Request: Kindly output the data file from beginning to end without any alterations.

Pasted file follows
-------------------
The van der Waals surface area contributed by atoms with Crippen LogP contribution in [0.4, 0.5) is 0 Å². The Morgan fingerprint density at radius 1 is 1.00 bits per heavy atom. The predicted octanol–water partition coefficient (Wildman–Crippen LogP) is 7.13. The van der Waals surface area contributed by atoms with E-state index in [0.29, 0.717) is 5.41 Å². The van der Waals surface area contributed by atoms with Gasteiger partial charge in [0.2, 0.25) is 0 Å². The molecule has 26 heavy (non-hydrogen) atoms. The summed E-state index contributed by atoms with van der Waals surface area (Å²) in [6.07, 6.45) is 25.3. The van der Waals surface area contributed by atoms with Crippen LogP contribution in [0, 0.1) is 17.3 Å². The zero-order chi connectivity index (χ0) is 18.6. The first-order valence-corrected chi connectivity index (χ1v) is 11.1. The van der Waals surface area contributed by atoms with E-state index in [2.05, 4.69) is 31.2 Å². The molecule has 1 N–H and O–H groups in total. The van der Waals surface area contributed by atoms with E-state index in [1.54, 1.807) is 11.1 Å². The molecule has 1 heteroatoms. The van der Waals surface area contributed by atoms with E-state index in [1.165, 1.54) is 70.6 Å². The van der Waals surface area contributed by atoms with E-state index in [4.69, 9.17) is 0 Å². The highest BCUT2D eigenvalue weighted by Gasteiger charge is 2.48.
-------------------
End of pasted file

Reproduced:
The van der Waals surface area contributed by atoms with Crippen LogP contribution in [0.4, 0.5) is 0 Å². The Morgan fingerprint density at radius 1 is 1.00 bits per heavy atom. The predicted octanol–water partition coefficient (Wildman–Crippen LogP) is 7.13. The van der Waals surface area contributed by atoms with E-state index in [0.29, 0.717) is 5.41 Å². The van der Waals surface area contributed by atoms with Gasteiger partial charge in [0.2, 0.25) is 0 Å². The molecule has 26 heavy (non-hydrogen) atoms. The summed E-state index contributed by atoms with van der Waals surface area (Å²) in [6.07, 6.45) is 25.3. The van der Waals surface area contributed by atoms with Crippen LogP contribution in [0, 0.1) is 17.3 Å². The zero-order chi connectivity index (χ0) is 18.6. The first-order valence-corrected chi connectivity index (χ1v) is 11.1. The van der Waals surface area contributed by atoms with E-state index in [2.05, 4.69) is 31.2 Å². The molecule has 1 N–H and O–H groups in total. The van der Waals surface area contributed by atoms with E-state index in [1.54, 1.807) is 11.1 Å². The molecule has 1 heteroatoms. The van der Waals surface area contributed by atoms with E-state index in [1.165, 1.54) is 70.6 Å². The van der Waals surface area contributed by atoms with E-state index in [4.69, 9.17) is 0 Å². The highest BCUT2D eigenvalue weighted by Gasteiger charge is 2.48.